Not every prostitute was desperate like Fantine and all men did not frequent brothels due to unsatisfactory passion at home. However, prostitution and sex trafficking were common in the United States, particularly in large cities. In 1859, New York City physician William Sanger published a survey of 2,000 prostitutes in that metropolis. He estimated that 12,000 women and girls were engaged in full or part time sex work.[vi] Dr. Sanger asked girls and women why they engaged in prostitution. Their answers were revealing:

  • 26% because they were destitute (like Fantine)
  • 26% because they claimed it was their preferred work
  • 5% because they had been seduced and rejected (like Fantine)
  • 9% because of alcoholism
  • 8% to escape an abusive family or marriage
  • 6% because they said it was an easy life[vii]

Dr. Sanger believed that most prostitutes in New York City were “young, foreign-born, unmarried, had borne a child, came from a poor working class family, and had experienced economic and/or other problems at home before entering prostitution.”[viii] His findings have tragic parallels to fictional Fantine’s story in France.

Prostitution certainly increased during the Civil War. Men were away from their homes and the moral restraints of family and a judging community. Some women faced increased hardships, including rape, abandonment, and economic loss during the war and ended up in prostitution – willingly or unwillingly. It is one of the dark sides of the war that is often consigned to the shadows or made into a titillating joke.

Prostitution increased notably in the capital cities. One reporter called Washington D.C. “the most pestiferous hole since the days of Sodom and Gomorrah,” and claimed that “The majority of the women on the streets were openly disreputable.”[ix] By 1863, an estimated 5,000 prostitutes lived in Washington D.C. and a third of them were on the streets, making a living from soldiers on leave.[x] Contemporary accounts suggest that Richmond’s situation was similar.

Regiments reported increased incidents of sexual disease when encamped in or near large cities. While studies of sexual disease during the Civil War usually focus on men, disease affected women too. Military authorities kept records of thousands of men who had contracted venereal disease, while records of affected women are virtually non-existent. Abortions or pregnancies that must have resulted are also missing from the records.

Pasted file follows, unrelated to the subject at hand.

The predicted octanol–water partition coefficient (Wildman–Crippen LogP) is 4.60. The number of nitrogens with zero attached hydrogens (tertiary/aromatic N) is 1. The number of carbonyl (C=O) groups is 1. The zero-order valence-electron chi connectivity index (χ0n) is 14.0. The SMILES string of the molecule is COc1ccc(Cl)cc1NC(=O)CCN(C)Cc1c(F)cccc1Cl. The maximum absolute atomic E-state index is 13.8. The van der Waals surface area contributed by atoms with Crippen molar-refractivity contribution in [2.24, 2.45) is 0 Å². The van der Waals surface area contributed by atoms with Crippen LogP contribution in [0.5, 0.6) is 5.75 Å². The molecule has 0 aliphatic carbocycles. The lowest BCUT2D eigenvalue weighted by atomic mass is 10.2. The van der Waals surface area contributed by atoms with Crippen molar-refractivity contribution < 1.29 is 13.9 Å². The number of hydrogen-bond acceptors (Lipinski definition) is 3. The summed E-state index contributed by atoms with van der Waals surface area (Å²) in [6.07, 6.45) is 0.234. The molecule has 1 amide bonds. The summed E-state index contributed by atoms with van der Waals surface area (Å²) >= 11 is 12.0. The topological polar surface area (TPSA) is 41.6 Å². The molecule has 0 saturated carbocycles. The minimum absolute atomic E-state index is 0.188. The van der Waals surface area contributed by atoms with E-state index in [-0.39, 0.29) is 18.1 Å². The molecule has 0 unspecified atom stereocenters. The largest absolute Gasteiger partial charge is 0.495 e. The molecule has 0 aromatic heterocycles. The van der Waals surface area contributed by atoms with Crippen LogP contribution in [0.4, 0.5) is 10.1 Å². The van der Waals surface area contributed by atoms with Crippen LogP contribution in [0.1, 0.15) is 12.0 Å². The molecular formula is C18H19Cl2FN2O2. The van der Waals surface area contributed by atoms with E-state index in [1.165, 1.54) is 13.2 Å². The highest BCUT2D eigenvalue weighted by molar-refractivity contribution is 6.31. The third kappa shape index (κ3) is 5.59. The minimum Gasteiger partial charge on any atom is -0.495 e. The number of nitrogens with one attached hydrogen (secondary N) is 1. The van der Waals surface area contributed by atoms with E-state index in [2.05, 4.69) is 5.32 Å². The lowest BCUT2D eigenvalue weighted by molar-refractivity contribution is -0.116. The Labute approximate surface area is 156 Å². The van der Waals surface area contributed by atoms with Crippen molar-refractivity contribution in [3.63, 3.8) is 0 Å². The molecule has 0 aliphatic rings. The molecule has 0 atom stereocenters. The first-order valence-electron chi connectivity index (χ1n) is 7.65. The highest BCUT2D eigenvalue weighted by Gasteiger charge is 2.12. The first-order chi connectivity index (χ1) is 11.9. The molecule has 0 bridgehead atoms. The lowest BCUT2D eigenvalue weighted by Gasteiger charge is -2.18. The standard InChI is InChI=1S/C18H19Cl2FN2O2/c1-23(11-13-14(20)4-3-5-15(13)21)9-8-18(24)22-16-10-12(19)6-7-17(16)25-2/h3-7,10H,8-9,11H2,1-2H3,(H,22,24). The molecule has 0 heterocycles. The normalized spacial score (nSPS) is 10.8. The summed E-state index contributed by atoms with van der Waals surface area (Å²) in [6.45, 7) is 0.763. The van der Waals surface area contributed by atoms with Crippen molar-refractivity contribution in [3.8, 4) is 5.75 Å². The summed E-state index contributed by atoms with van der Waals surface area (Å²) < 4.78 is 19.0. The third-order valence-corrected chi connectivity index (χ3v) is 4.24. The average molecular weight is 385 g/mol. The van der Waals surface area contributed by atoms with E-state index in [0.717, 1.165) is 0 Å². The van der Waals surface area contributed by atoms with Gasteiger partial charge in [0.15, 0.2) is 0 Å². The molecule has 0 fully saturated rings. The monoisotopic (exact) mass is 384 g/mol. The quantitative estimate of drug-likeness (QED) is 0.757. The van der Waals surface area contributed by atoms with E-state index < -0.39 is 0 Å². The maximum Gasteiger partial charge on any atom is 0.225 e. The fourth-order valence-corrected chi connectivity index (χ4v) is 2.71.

Are the voices of misery from more than half the women and girls working in brothels or on the streets and answering a doctor’s survey drowned by other stories? Those females and probably thousands more North and South were in some level of misery, trapped by poverty, rejection, or abuse. In Hugo’s final pages, Jean Valjean finally discloses Cosette’s mother’s name to her. Perhaps his words are the place to close these notes and comparisons for now. Perhaps some deeper reflection is needed. Perhaps the words of the few women who were wealthy or said they were happy in their chosen profession are too loud in the historiography. Perhaps the scraps of surviving paper that men wrote about their paid for pleasures have been too intriguing, obscuring historical facts of so many of these women’s experiences.

Her name was Fantine. Remember that name: Fantine…. She suffered a great deal…. Her measure of unhappiness was as full as yours of happiness.[xi]



Thomas P. Lowry, The Story The Soldiers Wouldn’t Tell: Sex in the Civil War (Stackpole, 2012).

Kim Murphy, I Had Rather Die: Rape in the Civil War (Coachlight Press, 2014).

Nickie Roberts, Whores in history: Prostitution in Western Society (London: Harper Collins, 1992). 19th Century – Chapters 11, 12, and 13

Tom Winnifrith, Fallen women in the nineteenth-century novel (New York: St. Martin’s Press, 1994). Accessed through Jstor.

[i] “I Dreamed a Dream,” Les Miserables Musical.

[ii] “Dickens and Sex,” A transcribed lecture:


[iii] Victor Hugo, unabridged translation by Lee Fahnestock and Norman MacAfee, Les Miserables (New York: New American Library/Signet Classics, 1987). Page 187.

[iv] Ibid., Page 187.

[v] Ibid., Page 187-189

[vi] Elizabeth A. Topping, What’s a Poor Girl To Do? Prostitution in mid-nineteenth century America (Gettysburg: Thomas Publications, 2001). Page 16.

[vii] Ibid., Page 17.

[viii] Ibid., Page 17.

[ix] Ibid., Page 48.

[x] Ibid., Page 49.

[xi] Victor Hugo, unabridged translation by Lee Fahnestock and Norman MacAfee, Les Miserables (New York: New American Library/Signet Classics, 1987). Page 1461.

1 Response to Les Miserables, the American Civil War, and Women “When It All Went Wrong”

  1. Pingback: Emerging Civil War

Please leave a comment and join the discussion!